These 10 intersections ranked highest for bike-involved car accidents in Denver

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(Kevin J. Beaty/Denverite)  bike; bicycle; denver; colorado; denverite; kevinjbeaty

A cyclist zips though the intersection of 11th and Lincoln. (Kevin J. Beaty/Denverite)

Only two days after a bicyclist was killed in a hit-and-run accident, another bike-involved accident with serious injuries has been reported. That got us wondering about Denver’s problem areas when it comes to keeping cyclists and cars out of each other’s path.

Denver recently reviewed bike-involved accidents from 2008 to 2012, including crash narratives to get a really detailed look at dangerous areas for bicyclists. The whole report is worth a read; they found that millennials are more likely to be involved in crashes, among other things.

But what about lately? The city has installed more bike paths and has just generally grown a lot since then. To get a more current snapshot, I searched for bike-involved traffic accidents since 2011 within about 70 feet of an intersection.

Many of these 10 intersections tied in the tally with the same number of accidents. To break the ties, I expanded the search for bike involved accidents at the intersection to the blocks that feed them.

East Lincoln and Speer – 5 accidents in the intersection

I mean, come on, this one even looks confusing. Yet many navigate the area without incident; the last bike-involved traffic accident here happened in 2014.

North Lincoln and Colfax Avenue – 5 accidents in the intersection

There have been no bike-involved accidents at this intersection since 2013. Which makes sense to me since cars seem pretty unhappy with me when I ride on either of these streets.

15th Street and Wynkoop Street – 5 accidents in the intersection, 6 total near

Shocked? Probably not. Many people have noted the 15th Street bike lane’s imperfections. You might be surprised to learn that 15th and Larimer, the area where the bike lane switches from the left side to right, has relatively few recorded accidents: only two.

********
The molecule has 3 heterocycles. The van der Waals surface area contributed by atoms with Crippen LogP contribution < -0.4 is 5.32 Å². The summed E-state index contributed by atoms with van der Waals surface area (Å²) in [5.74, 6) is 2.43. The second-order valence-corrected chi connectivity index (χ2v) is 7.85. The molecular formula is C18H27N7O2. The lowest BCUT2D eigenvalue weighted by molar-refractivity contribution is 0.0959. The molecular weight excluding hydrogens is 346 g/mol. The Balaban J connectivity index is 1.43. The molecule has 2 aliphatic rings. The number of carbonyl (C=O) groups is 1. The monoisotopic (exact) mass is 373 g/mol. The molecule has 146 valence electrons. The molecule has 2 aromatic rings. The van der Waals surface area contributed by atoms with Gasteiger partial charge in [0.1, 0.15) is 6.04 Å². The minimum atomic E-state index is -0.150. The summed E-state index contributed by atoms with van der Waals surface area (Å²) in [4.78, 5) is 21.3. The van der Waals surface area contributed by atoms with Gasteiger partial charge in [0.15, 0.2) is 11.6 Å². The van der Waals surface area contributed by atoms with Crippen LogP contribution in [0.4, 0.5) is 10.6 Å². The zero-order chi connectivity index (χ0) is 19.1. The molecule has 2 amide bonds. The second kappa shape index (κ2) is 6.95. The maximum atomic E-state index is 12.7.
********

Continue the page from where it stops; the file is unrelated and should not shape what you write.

Bike-involved accidents here happened more often in the evening. Four out of six happened after 6:00 p.m.

Curtis Street and Park Avenue – 5 accidents in the intersection, 6 total nearby

Happily, no accidents have been recorded since the installation of two nearby bike lanes on Arapahoe and Lawrence Street.

Alameda Avenue and South Broadway – 5 accidents in the intersection, 7 total nearby

Five out of the seven bike-involved accidents here happened between in the mid-afternoon and early evening.

East 16th Street and Park Avenue – 5 accidents in the intersection, 7 total nearby

Four out of the seven accidents in this area happened after 7 p.m. Might be good to make extra sure that you’ve got great bike lights.

West Colfax near I-25 – 7 accidents in the area

OK, so this isn’t an intersection to bikers, but it is for cars. And cyclists traveling along Colfax were involved in accidents during the day and night. Four out of the seven accidents happened in 2011, so there’s reason to believe the area has improved since then.

15th Street and Champa – 8 accidents at the intersection, 10 nearby

Yes, the second appearance of 15th Street, and by extension, its maligned bike lane. Unlike most intersections, where accidents happen both day or night, seven out of the 10 accidents here happened between about 6:45 a.m. and 5 in the afternoon.

East 11th Avenue and Lincoln Street – 8 accidents at the intersection, 10 nearby

Oh look, an intersection from my daily bike commute! Hooray.

Notably, this intersection has already seen two accidents this year. That means that there have been accidents despite the addition of a dedicated bike lane last fall. Fellow commuters from Capitol Hill have expressed concern that’ll be hit by cars turning right while crossing Lincoln — maybe they’re right to be worried.

East 12th Avenue and Broadway – 8 accidents at the intersection, 12 nearby

Only two of the twelve accidents at this intersection happened after 2013. Four of the accidents in this area happened around 10 p.m. or later, so, again, keep those brights on, everyone.

Correction: An earlier version of this post misstated what kind of bike lane is on East 11th avenue. It is a dedicated bike lane.